Is the Divorce Rate Really Dropping?

Is the Divorce Rate Really Dropping?

You may have heard inklings of this news over the past few years and wondered if it’s true. Are divorce rates in the United States really decreasing?

With an evergrowing population and divorces becoming more socially acceptable, this almost seems like it can’t be true. But according to several studies, American divorce rates have hit a 50-year low, with only 37% of all marriages estimated to end in divorce. 

Why the Divorce Rate Has Decreased

Many legal, financial, and societal factors play a role in why the United States divorce rate has decreased — but here are the top three reasons why younger Americans are seeing it less and less. 

Reason #1: Cohabitation is More Socially Acceptable

Cohabitation is still a somewhat new phenomenon. Some 50 years ago, cohabitation was almost taboo; it was seen as just “wrong” to live with a person before you were married to them.

But studies show that couples who cohabited before marriage were associated with a lower risk of divorce. Many couples argue that living together before marriage gives them time to learn more about the other person, focus on their educational and career goals, and save money before settling down. 

With these stressors addressed early on, couples seem to be less likely to undergo divorce down the road.

Reason #2: Couples Are Getting Married Later

In the 1950s, the average age to get married varied between 20 and 24 years old. Fast forward 70 years and the average age to get married has grown to between 28 to 30 years old. That’s a four to six-year difference — but why? 

Business Insider says that a lot of it comes down to financials. Millennials (born between 1981 and 1996) are so concerned about the financial burdens of divorce that they’re taking their time before tying the knot.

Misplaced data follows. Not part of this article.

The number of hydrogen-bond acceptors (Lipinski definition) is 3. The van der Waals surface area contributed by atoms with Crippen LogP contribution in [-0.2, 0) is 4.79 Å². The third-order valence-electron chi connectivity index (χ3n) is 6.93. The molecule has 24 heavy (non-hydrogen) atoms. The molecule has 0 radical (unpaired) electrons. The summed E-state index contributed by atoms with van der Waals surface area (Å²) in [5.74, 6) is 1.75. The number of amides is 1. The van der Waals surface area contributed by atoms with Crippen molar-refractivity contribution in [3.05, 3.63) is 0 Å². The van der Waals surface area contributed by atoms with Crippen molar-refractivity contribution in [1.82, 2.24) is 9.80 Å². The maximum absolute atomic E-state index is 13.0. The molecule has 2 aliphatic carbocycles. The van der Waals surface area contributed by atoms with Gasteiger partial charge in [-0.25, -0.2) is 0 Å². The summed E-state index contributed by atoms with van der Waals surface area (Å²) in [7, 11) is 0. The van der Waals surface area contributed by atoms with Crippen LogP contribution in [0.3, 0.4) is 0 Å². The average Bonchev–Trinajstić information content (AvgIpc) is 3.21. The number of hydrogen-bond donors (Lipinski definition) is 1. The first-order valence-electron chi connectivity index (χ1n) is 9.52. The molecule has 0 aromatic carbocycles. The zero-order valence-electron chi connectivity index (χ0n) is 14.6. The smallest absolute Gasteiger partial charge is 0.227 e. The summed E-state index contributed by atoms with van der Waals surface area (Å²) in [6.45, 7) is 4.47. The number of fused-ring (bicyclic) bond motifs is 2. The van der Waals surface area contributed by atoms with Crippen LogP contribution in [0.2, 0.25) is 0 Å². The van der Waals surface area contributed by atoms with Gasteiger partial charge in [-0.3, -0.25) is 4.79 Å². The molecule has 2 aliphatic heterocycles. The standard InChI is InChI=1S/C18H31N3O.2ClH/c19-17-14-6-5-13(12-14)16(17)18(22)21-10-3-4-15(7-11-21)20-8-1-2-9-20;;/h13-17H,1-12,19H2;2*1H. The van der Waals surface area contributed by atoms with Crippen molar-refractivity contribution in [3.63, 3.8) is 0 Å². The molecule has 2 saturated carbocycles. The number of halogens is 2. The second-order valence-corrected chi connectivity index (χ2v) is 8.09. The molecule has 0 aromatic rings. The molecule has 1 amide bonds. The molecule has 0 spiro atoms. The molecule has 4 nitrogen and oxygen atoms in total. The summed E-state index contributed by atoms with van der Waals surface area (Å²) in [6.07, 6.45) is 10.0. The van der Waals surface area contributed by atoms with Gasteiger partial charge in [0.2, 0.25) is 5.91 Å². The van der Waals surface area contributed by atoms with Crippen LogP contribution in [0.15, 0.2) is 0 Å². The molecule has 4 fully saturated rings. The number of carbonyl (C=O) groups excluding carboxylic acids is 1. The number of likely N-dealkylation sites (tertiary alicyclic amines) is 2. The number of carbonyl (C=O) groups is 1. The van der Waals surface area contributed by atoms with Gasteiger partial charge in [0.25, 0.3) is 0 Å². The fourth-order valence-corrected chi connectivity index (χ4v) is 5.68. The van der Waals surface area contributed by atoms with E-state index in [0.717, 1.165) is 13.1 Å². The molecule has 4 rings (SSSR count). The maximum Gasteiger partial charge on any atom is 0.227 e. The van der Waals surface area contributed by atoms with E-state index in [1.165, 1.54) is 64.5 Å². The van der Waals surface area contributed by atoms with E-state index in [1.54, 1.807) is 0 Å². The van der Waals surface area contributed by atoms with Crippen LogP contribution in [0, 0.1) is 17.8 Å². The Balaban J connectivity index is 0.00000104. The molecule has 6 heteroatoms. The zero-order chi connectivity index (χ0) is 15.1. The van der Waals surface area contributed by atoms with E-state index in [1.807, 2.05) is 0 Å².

Reason #3: Couples Are Having Children Later

While statistics show that married couples with children are less likely to get divorced, there may be a sense of obligation to “stay together for the kids,” so to speak. 

But in the throes of forgetting traditional social norms and embracing what may have once been considered forbidden, millennial couples are waiting on children after marriage more than ever before. 

In fact, compared to a decade ago, women today are more likely to become mothers later in life. Instead of having children right away in a marriage, many couples are delaying parenthood to focus on their careers and save money. 

What Marriage Means for Couples — Legally Speaking

When you legally get married, you’re also adjusting certain rights and responsibilities from when you were a single individual. Here are a few things that may change after you get married: 

  • Acquiring property is now “marital property” 
  • Share retirement benefits
  • File jointly for taxes
  • Change of inheritance rights as next of kin
  • Insurance benefits like medical and life insurance 
  • Government benefits like social security, Medicare, disability, veterans, and military
  • Alimony payments if you do get divorced

If this seems like a lot, it’s because it is. But there’s good news: With an experienced team who know the ins and outs of marital law, you can quickly check off any required paperwork all at once — like government benefits, inheritance rights, or simply legally changing asset ownership.

Call Hickey & Hull Law Partners For All Your Legal Needs

Whether you’re recently married or are going through a divorce, the marital and divorce law experts at Hickey & Hull Law Partners can help you today. Call us today or fill out our online form, and we’ll get started. Our River Valley office number is 479.434.2414, and our Northwest Arkansas number is 479.802.6560.